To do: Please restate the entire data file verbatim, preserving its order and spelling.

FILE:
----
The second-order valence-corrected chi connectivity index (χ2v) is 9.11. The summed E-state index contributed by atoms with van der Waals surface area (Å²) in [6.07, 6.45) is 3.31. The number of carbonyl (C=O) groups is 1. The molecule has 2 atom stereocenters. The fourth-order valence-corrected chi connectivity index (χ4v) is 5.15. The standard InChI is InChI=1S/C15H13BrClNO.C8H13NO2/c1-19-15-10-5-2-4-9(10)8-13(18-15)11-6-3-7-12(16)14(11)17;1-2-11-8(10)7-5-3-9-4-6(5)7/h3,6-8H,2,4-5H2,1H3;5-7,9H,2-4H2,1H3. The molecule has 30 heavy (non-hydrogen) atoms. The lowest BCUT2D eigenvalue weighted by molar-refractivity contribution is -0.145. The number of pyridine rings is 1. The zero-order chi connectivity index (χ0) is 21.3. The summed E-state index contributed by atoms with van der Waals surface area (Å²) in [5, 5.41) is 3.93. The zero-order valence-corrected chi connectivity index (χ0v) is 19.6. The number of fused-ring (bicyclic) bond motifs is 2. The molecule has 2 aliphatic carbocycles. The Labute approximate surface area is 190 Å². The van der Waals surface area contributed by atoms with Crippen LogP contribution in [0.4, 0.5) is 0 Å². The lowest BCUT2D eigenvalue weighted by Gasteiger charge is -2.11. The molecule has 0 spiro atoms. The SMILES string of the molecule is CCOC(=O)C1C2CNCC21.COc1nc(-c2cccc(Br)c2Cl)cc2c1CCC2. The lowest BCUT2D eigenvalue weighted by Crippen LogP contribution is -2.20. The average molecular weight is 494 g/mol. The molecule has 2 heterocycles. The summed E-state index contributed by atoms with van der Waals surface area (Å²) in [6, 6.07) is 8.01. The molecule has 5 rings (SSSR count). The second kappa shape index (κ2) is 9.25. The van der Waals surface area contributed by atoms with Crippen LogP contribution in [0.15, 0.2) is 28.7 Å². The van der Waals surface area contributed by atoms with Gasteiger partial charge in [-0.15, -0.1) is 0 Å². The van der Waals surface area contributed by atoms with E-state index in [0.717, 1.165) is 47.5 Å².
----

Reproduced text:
The second-order valence-corrected chi connectivity index (χ2v) is 9.11. The summed E-state index contributed by atoms with van der Waals surface area (Å²) in [6.07, 6.45) is 3.31. The number of carbonyl (C=O) groups is 1. The molecule has 2 atom stereocenters. The fourth-order valence-corrected chi connectivity index (χ4v) is 5.15. The standard InChI is InChI=1S/C15H13BrClNO.C8H13NO2/c1-19-15-10-5-2-4-9(10)8-13(18-15)11-6-3-7-12(16)14(11)17;1-2-11-8(10)7-5-3-9-4-6(5)7/h3,6-8H,2,4-5H2,1H3;5-7,9H,2-4H2,1H3. The molecule has 30 heavy (non-hydrogen) atoms. The lowest BCUT2D eigenvalue weighted by molar-refractivity contribution is -0.145. The number of pyridine rings is 1. The zero-order chi connectivity index (χ0) is 21.3. The summed E-state index contributed by atoms with van der Waals surface area (Å²) in [5, 5.41) is 3.93. The zero-order valence-corrected chi connectivity index (χ0v) is 19.6. The number of fused-ring (bicyclic) bond motifs is 2. The molecule has 2 aliphatic carbocycles. The Labute approximate surface area is 190 Å². The van der Waals surface area contributed by atoms with Crippen LogP contribution in [0.4, 0.5) is 0 Å². The lowest BCUT2D eigenvalue weighted by Gasteiger charge is -2.11. The molecule has 0 spiro atoms. The SMILES string of the molecule is CCOC(=O)C1C2CNCC21.COc1nc(-c2cccc(Br)c2Cl)cc2c1CCC2. The lowest BCUT2D eigenvalue weighted by Crippen LogP contribution is -2.20. The average molecular weight is 494 g/mol. The molecule has 2 heterocycles. The summed E-state index contributed by atoms with van der Waals surface area (Å²) in [6, 6.07) is 8.01. The molecule has 5 rings (SSSR count). The second kappa shape index (κ2) is 9.25. The van der Waals surface area contributed by atoms with Crippen LogP contribution in [0.15, 0.2) is 28.7 Å². The van der Waals surface area contributed by atoms with Gasteiger partial charge in [-0.15, -0.1) is 0 Å². The van der Waals surface area contributed by atoms with E-state index in [0.717, 1.165) is 47.5 Å².